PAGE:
The changes would have been subtle if witnessed daily, but observed monthly, it’s quite drastic, as happened when I was in Sunway and came home on a monthly interval. The upholstery starts to tear noticeably. My brother’s voice gets a little deeper and he grows a little nearer to my height. My dad’s face is looking slightly older. Bottles of prescription start filling up the fridge. You see all the signs of aging, and it’s not going anywhere good. At 20, with my cover of adolescence gone, it feels like the process will be accelerating.

Yet, strangely, I feel a lot younger.

Depressing shit aside, I compiled a list of favourite moments from all my past birthdays and most of them were surprises, like Sze Wern getting her mom to make me these amazing fried-Gardenia-bread-in-egg, or nmh going through the trouble to bring a cake to school, and we were so late for the next class because we were washing up in the school toilet. This year despite choosing ‘nothing’ in an ‘all or nothing’ scenario I’m still a tiny bit disappointed if there are no surprises. Okay, honestly, extremely disappointed. I feel like surprises validate my being, and if I don’t receive any I’ve probably been a bad person. I’m trying to get rid of this habit of thinking, but still today I felt that tinge of disappointment/ sadness. I’d wait until 12:00am before the build-up bursts and I’d feel really sad like a failure. Hypothetically. This hasn’t happened before.

I was bracing myself for it this year because I wanted to mourn my aging-yet-getting-younger. I was very good at having no expectations whatsoever. Mainly the mourning helped, but I was also busy replying to the flurry of messages in my Whatsapp. Okay, and partly questioning if I should have chosen ‘All’, because choosing ‘ Nothing’ sucks. So it happened that I was safely sitting on the sofa at home in boredom while replying to some message or other, when Narmatha and Xin Yi just appeared out of fairy dust behind me. I heard some familiar voices that definitely didn’t belong in the peace and quiet of my own home, and I was really disoriented at this point so I turned around and got even more confused.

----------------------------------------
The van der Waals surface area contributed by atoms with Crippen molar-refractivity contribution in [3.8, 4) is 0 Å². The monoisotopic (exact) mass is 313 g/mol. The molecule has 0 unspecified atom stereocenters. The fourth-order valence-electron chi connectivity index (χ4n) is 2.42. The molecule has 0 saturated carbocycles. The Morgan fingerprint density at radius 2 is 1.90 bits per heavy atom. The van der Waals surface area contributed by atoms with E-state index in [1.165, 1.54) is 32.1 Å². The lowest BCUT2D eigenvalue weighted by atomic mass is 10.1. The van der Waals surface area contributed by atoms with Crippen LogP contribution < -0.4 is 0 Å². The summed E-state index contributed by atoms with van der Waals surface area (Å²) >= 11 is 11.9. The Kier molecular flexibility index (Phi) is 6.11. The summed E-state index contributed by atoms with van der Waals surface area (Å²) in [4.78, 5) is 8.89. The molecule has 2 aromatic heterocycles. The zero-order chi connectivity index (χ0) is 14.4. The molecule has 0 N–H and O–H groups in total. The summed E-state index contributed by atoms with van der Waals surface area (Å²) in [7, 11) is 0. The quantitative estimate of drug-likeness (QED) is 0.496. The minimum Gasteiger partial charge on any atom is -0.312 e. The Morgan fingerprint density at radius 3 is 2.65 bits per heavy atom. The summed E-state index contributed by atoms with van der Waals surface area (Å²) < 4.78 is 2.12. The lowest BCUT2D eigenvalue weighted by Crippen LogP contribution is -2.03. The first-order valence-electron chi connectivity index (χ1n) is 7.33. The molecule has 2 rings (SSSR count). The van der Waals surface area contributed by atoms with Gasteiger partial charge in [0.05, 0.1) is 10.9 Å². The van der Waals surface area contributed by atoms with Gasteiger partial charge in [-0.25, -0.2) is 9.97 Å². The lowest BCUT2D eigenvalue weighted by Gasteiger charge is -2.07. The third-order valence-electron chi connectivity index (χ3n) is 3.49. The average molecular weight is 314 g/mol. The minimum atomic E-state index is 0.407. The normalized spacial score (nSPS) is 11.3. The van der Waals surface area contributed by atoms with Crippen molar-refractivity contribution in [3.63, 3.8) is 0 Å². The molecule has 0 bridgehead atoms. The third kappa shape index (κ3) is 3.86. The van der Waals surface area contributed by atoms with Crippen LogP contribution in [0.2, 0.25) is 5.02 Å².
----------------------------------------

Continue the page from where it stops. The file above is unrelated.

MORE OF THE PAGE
They were holding two cakes with candles on them but my phone photo gallery had to be full at this crucial moment! I got them to hold the birthday caroling while I fetched my DSLR to properly record the moment. When I got back one of the candles had extinguished, and I remember the next moment in vivid imagery because Narmatha’s finger was in the cake trying to get the candle out D: D:

But I was distracted by the symbolism of the moment (I like making my life more meaningful than it is). I mean, Narmatha, Xin Yi [and nmh] and I literally grew up together. From the first day of secondary school, they’ve seen my tantrums and breakdowns, been with me through my impulsive ideas, and were probably featured in my most embarrassing moments. We’ve fought deadlines and systems, and we’ve even fought each other and survived A Very Cold War. And yet they were here with me, on the perceptively very solemn day that I cross the one-way bridge to a new and terrible land. I had had to cross the bridge alone, but the rest of the way, I don’t think I will have to be.